The western edge of Sand to Snow National Monument is located about 120 kilometers (75 miles) east of downtown Los Angeles. This aptly named monument encompasses 150,000 acres from the desert floor to the mountaintops in San Bernardino National Forest.
The focal point of the Sand to Snow National Monument is the 11,500-foot San Gorgonio Mountain, which rises sharply from the Sonoran Desert floor and is the highest peak in California south of the Sierra Nevada. This mountain is one of eleven peaks that are over 10,000 feet in elevation in the southeast portion of the San Bernardino Mountains. The area has some of the most rugged and steep topography in Southern California, with steep slopes culminating in a granite ridge over seven miles long and two miles high.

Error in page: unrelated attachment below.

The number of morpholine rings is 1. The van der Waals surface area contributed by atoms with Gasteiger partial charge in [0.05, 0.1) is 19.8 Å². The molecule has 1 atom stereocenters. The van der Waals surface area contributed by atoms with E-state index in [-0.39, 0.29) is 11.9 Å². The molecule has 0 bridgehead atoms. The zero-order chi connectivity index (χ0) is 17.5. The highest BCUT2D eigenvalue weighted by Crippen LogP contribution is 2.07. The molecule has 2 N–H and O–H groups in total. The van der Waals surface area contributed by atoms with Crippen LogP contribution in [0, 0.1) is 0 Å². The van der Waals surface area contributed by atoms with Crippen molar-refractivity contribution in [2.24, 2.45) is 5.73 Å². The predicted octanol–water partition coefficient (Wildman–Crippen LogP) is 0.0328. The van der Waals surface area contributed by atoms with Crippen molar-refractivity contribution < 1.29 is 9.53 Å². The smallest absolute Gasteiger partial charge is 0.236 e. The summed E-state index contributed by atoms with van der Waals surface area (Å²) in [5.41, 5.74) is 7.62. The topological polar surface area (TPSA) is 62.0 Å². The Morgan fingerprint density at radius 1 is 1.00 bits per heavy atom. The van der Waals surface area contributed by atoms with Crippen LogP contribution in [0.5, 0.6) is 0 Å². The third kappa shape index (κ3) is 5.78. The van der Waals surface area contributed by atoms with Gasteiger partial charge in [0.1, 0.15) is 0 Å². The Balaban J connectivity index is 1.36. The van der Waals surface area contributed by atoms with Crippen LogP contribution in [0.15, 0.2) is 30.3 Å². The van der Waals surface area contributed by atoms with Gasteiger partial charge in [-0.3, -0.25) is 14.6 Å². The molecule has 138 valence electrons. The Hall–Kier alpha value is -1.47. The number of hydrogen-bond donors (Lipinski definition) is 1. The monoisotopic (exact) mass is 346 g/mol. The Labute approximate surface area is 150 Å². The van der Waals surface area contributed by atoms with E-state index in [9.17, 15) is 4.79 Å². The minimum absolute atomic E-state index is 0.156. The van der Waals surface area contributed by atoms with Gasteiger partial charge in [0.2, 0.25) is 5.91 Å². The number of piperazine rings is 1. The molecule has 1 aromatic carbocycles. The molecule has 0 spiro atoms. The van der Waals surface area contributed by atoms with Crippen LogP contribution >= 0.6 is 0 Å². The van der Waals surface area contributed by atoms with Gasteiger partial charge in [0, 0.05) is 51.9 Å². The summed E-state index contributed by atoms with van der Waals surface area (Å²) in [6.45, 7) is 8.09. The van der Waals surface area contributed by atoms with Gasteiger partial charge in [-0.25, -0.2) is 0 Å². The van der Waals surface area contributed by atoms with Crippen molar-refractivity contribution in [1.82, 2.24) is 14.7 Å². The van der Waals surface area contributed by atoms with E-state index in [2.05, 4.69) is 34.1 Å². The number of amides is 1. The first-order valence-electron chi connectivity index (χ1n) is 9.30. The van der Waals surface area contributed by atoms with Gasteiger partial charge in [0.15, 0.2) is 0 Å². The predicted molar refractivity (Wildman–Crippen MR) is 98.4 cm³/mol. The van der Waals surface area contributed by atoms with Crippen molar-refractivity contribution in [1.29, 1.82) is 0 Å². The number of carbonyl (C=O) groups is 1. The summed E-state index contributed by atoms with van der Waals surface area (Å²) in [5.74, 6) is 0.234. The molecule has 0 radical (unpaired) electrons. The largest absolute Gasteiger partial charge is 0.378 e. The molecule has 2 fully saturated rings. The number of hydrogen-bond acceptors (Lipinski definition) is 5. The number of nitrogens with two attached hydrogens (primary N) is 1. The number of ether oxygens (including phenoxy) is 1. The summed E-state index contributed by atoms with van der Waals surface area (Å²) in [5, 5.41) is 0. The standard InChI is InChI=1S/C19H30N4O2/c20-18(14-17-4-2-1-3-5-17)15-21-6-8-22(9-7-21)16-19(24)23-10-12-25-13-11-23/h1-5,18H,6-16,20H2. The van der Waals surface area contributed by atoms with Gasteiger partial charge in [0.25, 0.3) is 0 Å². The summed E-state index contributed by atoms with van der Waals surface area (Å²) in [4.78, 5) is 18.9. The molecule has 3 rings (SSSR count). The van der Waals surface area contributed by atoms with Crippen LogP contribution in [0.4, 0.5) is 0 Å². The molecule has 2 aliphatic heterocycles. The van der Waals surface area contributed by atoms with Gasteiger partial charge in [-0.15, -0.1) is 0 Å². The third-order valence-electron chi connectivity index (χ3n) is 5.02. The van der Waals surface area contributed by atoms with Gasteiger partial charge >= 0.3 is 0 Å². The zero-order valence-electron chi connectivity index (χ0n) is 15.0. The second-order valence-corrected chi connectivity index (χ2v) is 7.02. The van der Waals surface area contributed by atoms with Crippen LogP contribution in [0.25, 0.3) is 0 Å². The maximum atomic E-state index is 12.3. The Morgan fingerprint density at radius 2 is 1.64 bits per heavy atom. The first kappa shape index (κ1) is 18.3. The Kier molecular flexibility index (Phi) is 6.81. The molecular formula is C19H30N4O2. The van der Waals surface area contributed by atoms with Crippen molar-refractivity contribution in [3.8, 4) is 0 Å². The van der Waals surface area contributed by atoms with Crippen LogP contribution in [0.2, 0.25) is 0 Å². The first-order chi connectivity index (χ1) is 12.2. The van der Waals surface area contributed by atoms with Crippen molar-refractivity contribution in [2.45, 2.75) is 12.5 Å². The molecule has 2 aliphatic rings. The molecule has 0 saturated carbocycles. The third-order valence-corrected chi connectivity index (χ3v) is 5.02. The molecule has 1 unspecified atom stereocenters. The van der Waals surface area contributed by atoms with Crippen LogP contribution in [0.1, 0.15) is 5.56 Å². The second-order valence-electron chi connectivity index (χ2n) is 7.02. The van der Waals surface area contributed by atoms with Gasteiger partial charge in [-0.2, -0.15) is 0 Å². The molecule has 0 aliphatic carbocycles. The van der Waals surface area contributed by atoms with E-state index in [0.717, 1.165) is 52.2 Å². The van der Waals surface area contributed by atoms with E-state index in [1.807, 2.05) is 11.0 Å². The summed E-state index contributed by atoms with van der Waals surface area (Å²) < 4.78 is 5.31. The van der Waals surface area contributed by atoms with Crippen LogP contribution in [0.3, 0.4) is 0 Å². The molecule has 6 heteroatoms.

Hikers encounter much diversity along 50 kilometers (30 miles) of the Pacific Crest Trail that crosses through the monument, from Whitewater Canyon up 2100 meters (7,000) feet to Mission Springs. Desert oases, like the one in the top photograph below, are important refuges for animals and critical stopover spots for migrating birds.
The striking diversity of lands within this monument is breathtaking – they are filled with the stories of ancient peoples, soaring mountain peaks, critical wildlife corridors and rich biological diversity. They also offer a wide variety of recreation opportunities for urban populations living close to the shadows of these majestic mountain peaks – the San Gorgonio Mountain region serves as an important recreational hub for 24 million people living within a two-hour drive of the area.
Sand to Snow is a recent addition to the national monuments, created by President Obama on February 11, 2016. The Bureau of Land Management offers a map of the monument for download.
Size: 150,000 acres
Terrain Type(s): Desert, Mountain
Official Website: Visit Website